Terry Jervis on using his platform to get our stories told

Terry Jervis on using his platform to get our stories told

IN DISCUSSION: Terry Jervis, right, with BBC radio presenter Ed Adoo

IN THE UK today, there are not many people who you can describe as black media moguls.

But Terry Jervis is certainly one of them. He has been hailed as one of the UK’s most innovative media executives and entrepreneurs.

From humble beginnings in Hackney, east London, Jervis has gone on to conquer the world of music, comedy, children’s shows, and documentary television.

Jervis worked at the BBC for 15 years. He was one of the youngest executives to run his own department at the corporation where he was behind the iconic TV series The Real McCoy.

During his time at the BBC, he also produced record-breaking live international broadcast television events including the BBC’s Millennium Day broadcast, viewed by more than 2.5bn people worldwide.

After leaving the BBC, he went on to establish Jervis Entertainment Media (JEM). Through this new production company, his success continued.

In 2003, JEM produced an exclusive and critically acclaimed documentary , Raising Tennis Aces – The Williams Story, about professional tennis players Serena and Venus Williams, and their relationship with their father.

He has also worked with many other high-profile musicians including Diana Ross, Stevie Wonder, Michael Jackson, Madonna and Elton John.

Among his innovative entrepreneurial partnerships was a licence agreement signed in 2009 with Marvel International (comic books, animation, films) to support JEM’s H.E.R.O. Factor social engagement programme, using characters such as Spider-Man, The Incredible Hulk, Iron-Man, the Fantastic Four and the X-Men, to name just a few, to help create comics and integrated media which help address social issues and teach values to young people.

STORYTELLING: Jervis’s new graphic novel Spirit of the Pharaoh

I was fortunate enough to get to speak to the talented media exec recently and learn about a career that has had such a positive impact on the lives of thousands of people.

And given the current debate about the lack of diversity in the UK media industry, Jervis’s success is even more noteworthy.

Chief executive of Ofcom Sharon White recently criticised British broadcasters for what she described as a “woeful” lack of diversity among their staff and specifically singled out the BBC for failing to lead the way on this issue.

Established stars such as Lenny Henry and Idris Elba have also been vocal on the issue. It’s an issue that Jervis has been long been active on.

He says: “You talk about diversity. There was a time when even the BBC was hard-pressed to play black music. You’ve got to remember this. Those were my challenges.

“When I ran my own department, you’d have to go on training schemes. But no black people were coming through.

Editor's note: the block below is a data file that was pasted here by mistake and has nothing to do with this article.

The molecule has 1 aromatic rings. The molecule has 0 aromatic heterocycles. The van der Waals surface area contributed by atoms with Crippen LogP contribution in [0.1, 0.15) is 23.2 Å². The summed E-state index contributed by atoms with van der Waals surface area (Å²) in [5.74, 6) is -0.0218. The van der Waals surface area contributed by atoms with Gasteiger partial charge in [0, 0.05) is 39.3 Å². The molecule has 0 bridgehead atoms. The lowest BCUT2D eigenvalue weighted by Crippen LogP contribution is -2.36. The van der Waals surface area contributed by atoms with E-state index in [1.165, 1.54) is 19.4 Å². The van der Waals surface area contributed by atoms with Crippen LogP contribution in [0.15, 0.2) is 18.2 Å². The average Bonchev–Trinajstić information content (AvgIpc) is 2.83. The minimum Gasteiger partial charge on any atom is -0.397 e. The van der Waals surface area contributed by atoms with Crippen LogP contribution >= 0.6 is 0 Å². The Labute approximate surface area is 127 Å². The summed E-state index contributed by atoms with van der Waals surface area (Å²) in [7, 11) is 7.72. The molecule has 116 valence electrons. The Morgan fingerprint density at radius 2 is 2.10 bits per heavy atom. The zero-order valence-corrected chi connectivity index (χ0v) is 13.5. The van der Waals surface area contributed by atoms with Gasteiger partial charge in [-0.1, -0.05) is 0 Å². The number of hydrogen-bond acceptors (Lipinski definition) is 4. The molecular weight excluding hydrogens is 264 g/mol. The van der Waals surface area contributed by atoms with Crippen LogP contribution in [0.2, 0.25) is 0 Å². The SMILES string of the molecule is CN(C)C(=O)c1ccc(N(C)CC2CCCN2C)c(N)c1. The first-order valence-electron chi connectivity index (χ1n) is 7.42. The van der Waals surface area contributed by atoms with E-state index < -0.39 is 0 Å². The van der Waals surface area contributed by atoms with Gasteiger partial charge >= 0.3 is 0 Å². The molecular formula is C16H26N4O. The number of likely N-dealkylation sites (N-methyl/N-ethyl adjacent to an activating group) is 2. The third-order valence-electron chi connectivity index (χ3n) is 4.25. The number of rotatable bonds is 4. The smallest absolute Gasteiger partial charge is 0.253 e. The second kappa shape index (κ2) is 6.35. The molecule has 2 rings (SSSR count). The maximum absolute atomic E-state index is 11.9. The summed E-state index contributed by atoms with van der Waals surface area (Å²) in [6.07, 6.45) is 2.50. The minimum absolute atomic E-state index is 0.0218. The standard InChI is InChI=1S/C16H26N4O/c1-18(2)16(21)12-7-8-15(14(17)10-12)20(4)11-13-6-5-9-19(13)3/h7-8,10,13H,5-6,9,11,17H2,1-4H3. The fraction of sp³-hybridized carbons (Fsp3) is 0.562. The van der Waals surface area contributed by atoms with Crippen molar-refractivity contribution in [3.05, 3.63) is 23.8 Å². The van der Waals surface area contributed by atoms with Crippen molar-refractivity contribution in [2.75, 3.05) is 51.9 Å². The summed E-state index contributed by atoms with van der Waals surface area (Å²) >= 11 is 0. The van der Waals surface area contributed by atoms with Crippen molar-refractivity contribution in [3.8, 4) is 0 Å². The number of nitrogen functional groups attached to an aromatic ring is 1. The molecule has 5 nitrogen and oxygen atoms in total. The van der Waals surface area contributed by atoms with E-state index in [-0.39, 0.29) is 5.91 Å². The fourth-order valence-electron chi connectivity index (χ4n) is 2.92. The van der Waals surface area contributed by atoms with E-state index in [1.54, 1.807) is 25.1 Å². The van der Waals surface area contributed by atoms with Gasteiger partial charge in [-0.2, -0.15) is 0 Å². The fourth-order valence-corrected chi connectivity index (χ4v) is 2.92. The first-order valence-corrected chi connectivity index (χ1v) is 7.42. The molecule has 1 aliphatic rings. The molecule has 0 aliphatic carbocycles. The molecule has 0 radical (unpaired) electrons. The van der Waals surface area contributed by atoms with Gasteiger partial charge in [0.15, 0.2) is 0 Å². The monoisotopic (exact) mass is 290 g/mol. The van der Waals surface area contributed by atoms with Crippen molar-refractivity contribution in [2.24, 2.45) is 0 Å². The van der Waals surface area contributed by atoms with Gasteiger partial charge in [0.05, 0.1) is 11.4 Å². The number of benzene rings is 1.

“So I used to do it. I used to take parts of my budget and train them myself out of my own pocket.

“If you want change, you’ve got to make change happen. It was never about fame, it was never about money, it was about a sense of purpose.


“Every second, minute and hour I had, it was about using that platform responsibly and so there was an imperative for me to get our stories told.

“In fact, when I wake up in the morning, I think, ‘What can I do today to make people shine, make the world a better place and tell stories that nobody wants to tell?’.” Jervis continues: “There are organisations like the Cultural Diversity Network. How long has it been around in media? Well over 15 years.

“What difference has it made? Yes there’s more on screen presence – a lot more in adverts. But don’t be fooled by the smoke and mirrors.

“Where does the decision-making lie to make those stories?”

There is no doubt that Jervis has opened the doors for talent to shine, regardless of ethnicity or background.

And he continues to find ways to open doors for emerging media talent, marking him out as a trendsetter who has helped to enforce radical changes to make the media industry more representative of the UK as it is today.

Jervis has embarked on a new project, one that highlights his desire to bring a more diverse range of stories to audiences.

Spirit of the Pharaoh is a graphic novel that charts an adventure in ancient Egypt, a story that bursts into life with tombs, villains and heroes, a quest for eternal life and an underlying plot of hope against all odds.

Inspired by an original 1995 animated film of the same name, Spirit of the Pharaoh was co-produced by Jervis and the BBC.

Spirit of the Pharaoh is currently being turned into a feature-length movie. The success of films such as Black Panther have clearly demonstrated that Spirit of the Pharaoh could find a sizeable audience.

However, there are still film and media industry executives who are unwilling to give financial backing to stories with more diverse characters.

It’s something that Jervis is passionate about.

“Of course, the whole thing is about numbers, about audiences, targets – but I’ve broken them all,” he says.

“So no one can tell me we [black people] can’t hit the targets.”